10 Things I’ve Learned as a Creative Services Business Owner

By September 4, 20122 Comments

There are a few things I’ve learned since 2003 when I started doing work as “Con Cor Design”. As I round the corner on 10 years I’ve come  up with a “top ten” list of sorts that might help you learn:

  1. Clients aren’t buddies. – This might be a hard pill to swallow at first, but it is definitely one you need. You may have decided to go into business for yourself and you have a friend who decides to hire your services out. It is OK for the relationship to become business-centric. The only caveat to this is that you are going to change the relationship for as long as you are in business. Sure, afterwards, you can get a drink with your friend. But while you are “on”. Keep it pro and the vendor/client dynamic will stay solid.
  2. Business is as busy as you make it. You might find yourself twiddling your thumbs one day…then one week…then even one month. There are lots of variables that can cause this. The one variable you can control is how much business you are drumming up.  I tend to price myself on the higher end and work half as much as a 9-5 job. I’m OK with this. It gives me double and sometimes triple the income while having plenty of time to expand other facets of my life. And on the occasions where I’m working full time through the week, I’ve effectively advanced my earnings around 800%. It’s win win when you price yourself high.
  3. Working at home can be maddening. The one thing that I hear a lot of people say when I tell them I work from home is, “Man! You’re so lucky!”. This is true that I’m fortunate to have a successful business that allows me to be at home. But NOTHING compares to having humans around to have solid banter. This is why I’m moving into a new office in the next month. Very exciting. If you can work at home and not have human contact and stay sane, I commend you.
  4. Invoice on a regular basis and set clear terms. Nothing screams “freelancer” like someone who invoices when a job is done. Invoice regularly. I do it once a month. Usually at the end of the month I invoice all clients. I have net 45 terms and a conditional statement on my invoices that states if the invoice isn’t paid within the time frame, a 5% additional service fee is applied. My clients all rock, so I never have to implement this, but it shows personal and business integrity to set some boundaries up.
  5. Don’t get emotional. See point #1. This is business, not self esteem camp. You’re going to have days where you want to choke people out. This is normal. What isn’t cool is mailing people telling them you’re going to choke them out. I’ll give you an imaginary scenario: Let’s say your client’s client is approaching you directly and ordering all sorts of changes on stuff. Then let’s say this gets to the point that they are eating into your budget proposal. Simply remove yourself from being available, write an email to your direct client explaining the situation, and your client will take care of the rest. Pretty simple. I’ve done this multiple times and actually saved my clients money by extricating myself from chains of communication.
  6. If you come from a niche use it as bread and butter. From 2007 to 2011, I was working at a company called IDL doing retail merchandising. I picked up a slew of skills from that job. When I left, it seemed that’s all anyone would approach me for. I’ve since been able to remove myself from doing that sort of work, but the skills have been applied to working with this great exhibit company and it is really fun and easy work. They fill in a ton of the gaps when things slow down and offer me a chance to really strut some great concepts.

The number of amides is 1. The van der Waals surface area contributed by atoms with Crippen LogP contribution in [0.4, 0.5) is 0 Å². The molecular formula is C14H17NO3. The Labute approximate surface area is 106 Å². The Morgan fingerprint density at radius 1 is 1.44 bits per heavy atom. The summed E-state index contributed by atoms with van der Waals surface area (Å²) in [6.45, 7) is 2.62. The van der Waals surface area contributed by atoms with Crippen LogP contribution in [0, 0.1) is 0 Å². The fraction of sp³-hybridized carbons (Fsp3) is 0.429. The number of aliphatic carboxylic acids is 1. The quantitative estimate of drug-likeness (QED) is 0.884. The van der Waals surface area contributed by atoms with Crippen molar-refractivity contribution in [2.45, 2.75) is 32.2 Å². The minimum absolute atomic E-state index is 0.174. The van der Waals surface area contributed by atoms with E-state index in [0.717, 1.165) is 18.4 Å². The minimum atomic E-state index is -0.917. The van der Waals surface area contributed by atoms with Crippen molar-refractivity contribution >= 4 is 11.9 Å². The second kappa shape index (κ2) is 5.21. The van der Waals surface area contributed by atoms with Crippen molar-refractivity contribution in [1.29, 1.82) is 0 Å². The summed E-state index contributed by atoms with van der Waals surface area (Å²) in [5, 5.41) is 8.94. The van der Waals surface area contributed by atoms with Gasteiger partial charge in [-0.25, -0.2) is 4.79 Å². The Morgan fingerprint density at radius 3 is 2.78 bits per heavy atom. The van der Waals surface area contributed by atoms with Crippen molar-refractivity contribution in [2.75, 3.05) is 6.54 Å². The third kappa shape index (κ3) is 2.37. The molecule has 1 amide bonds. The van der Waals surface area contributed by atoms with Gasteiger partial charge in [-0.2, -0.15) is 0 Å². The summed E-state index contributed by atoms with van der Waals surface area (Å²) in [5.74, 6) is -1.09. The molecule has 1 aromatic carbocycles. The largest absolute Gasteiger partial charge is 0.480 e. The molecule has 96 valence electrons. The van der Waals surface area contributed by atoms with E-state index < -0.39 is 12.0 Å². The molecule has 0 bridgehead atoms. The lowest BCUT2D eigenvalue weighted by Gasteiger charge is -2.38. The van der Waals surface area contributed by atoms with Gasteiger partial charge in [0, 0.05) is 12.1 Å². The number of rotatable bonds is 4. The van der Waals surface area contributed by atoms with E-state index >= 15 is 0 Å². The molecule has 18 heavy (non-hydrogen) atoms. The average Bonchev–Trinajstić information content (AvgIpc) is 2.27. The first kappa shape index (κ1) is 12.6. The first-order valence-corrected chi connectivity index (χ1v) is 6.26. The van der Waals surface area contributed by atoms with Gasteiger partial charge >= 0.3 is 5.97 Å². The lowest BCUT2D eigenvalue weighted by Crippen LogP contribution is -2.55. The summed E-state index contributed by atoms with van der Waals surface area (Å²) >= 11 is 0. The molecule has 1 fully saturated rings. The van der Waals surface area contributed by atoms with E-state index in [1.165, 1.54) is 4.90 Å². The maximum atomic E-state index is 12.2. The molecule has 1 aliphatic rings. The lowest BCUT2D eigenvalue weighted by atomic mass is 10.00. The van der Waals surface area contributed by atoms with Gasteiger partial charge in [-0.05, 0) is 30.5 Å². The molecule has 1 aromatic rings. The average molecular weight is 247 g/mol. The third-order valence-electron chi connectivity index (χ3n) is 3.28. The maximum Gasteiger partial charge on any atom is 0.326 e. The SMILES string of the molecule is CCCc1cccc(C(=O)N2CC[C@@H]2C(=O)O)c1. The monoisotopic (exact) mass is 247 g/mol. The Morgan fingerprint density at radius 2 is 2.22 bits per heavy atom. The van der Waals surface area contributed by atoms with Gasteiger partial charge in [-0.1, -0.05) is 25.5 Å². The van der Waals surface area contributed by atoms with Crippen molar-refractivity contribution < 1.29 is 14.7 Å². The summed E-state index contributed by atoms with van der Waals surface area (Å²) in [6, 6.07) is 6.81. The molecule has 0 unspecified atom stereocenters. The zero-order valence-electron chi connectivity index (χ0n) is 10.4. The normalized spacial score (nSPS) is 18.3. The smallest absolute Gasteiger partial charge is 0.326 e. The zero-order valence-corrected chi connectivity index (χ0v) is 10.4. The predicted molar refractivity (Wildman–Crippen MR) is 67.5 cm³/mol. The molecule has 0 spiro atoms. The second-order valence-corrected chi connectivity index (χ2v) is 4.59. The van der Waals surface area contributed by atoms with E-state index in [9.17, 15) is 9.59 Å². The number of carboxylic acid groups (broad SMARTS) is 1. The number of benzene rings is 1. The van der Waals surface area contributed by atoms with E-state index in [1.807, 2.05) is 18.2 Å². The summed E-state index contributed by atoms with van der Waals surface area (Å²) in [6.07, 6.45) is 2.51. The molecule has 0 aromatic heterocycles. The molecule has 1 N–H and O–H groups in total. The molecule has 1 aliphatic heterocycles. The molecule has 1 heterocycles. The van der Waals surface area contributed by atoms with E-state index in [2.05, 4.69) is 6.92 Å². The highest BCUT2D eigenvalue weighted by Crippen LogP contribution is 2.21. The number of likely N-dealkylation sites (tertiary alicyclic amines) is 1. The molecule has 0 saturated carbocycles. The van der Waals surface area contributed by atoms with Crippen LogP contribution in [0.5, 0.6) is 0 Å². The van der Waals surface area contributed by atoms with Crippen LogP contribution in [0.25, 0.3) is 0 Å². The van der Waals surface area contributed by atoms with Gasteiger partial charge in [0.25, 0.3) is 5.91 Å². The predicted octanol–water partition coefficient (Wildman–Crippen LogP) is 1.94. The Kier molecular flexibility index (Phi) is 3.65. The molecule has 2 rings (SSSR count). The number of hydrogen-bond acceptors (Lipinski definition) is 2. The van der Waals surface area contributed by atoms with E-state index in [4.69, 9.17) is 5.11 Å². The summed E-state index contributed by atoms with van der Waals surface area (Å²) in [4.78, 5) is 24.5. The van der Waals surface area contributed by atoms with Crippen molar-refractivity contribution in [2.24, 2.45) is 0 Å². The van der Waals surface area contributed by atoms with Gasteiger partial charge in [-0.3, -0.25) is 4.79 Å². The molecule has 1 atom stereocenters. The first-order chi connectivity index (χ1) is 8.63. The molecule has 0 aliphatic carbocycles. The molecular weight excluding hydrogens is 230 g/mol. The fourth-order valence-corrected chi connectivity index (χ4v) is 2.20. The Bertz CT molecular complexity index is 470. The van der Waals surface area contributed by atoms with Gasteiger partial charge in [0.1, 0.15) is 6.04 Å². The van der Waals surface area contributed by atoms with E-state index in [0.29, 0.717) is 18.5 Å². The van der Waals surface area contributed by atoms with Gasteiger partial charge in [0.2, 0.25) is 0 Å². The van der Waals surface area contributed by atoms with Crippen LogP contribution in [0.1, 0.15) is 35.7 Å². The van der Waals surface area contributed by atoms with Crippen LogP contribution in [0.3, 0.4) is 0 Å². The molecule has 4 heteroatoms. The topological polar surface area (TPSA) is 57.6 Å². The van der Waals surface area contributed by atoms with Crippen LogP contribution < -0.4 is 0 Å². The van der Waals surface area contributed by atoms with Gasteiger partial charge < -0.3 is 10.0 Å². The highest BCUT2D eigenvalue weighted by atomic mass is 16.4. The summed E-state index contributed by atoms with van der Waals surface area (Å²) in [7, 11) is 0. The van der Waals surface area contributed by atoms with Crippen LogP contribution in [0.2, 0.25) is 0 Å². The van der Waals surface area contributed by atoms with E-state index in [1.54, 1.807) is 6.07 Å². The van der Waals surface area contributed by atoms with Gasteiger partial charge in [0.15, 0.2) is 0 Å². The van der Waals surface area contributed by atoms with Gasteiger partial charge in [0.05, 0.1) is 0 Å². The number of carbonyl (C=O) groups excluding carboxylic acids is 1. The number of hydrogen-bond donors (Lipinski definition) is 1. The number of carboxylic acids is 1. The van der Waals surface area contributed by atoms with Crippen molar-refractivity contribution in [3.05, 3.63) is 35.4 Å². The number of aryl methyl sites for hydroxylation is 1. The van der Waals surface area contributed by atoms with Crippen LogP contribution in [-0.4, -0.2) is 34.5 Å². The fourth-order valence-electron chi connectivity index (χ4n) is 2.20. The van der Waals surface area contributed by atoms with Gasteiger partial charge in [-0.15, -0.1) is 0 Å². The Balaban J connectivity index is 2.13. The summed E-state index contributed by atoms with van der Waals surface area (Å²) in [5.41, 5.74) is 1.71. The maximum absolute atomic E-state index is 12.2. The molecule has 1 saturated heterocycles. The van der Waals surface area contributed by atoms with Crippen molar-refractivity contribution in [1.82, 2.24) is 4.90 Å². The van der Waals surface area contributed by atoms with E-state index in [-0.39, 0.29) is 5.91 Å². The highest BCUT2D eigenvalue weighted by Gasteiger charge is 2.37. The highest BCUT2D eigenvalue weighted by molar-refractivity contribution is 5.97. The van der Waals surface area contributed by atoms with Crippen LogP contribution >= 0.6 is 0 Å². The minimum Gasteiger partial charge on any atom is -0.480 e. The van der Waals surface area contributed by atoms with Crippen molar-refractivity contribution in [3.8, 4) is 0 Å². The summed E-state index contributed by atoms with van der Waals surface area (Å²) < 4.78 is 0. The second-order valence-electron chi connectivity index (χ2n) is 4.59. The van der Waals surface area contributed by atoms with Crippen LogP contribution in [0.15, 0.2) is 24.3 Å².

7. Incorporate. From 2003 to 2010, my company was just me, with no papers filed. In late 2010, I formed an LLC because that was the thing to do. After getting smacked by my accountant, I incorporated as an S-Corp. I save a ton of money, with all the same benefits as an LLC PLUS I can write off a lot more of my expenses.
  8. Educate yourself constantly. Another huge thing to do with all that time on your hands is to find things to learn. For instance, the last few months, I’ve learned how to screen print, I’ve started learning Modo, Z-Brush, Blender, After Effects and all sorts of other things. I’m even starting to learn Spanish! You have the time when you work for yourself, why not use it to expand your service offering?
  9. When things slow down, take advantage of that. Work comes, work goes. When you’re starting out, the survivalist in you will look at any and all gaps in labor as a panic mode filled with night-sweats, penny-pinching, and ramen dinners. You have to understand the market you work in. I’ve found summer months to be slower and winter to be much busier. It is just the nature of my industries. Take a day off, you probably deserve it. And who knows, right when you’re getting in your boat to go relax, your client will probably be getting ready to call you for a “real quick” project.
  10. Keep yourself passionate and inspired. I can’t stress this enough. It can be hard at times, but you HAVE to keep yourself inspired and passionate. Read books, magazines and blogs on your industry. Find community groups. It can feel like the same circus with different clowns at times, but in order to bang out the best work, you’ve gotta see what the benchmarks around the world are. And if one day you wake up and are 100% certain that what you are doing doesn’t cut it any more, start over. It is NEVER too late to change lanes.

I hope some, if not all of this, has helped you a little. Here’s 10 more years of doing work for myself! I look forward to walking, hand in hand, with my amazing clients and partners into a designy future.

Later taters,





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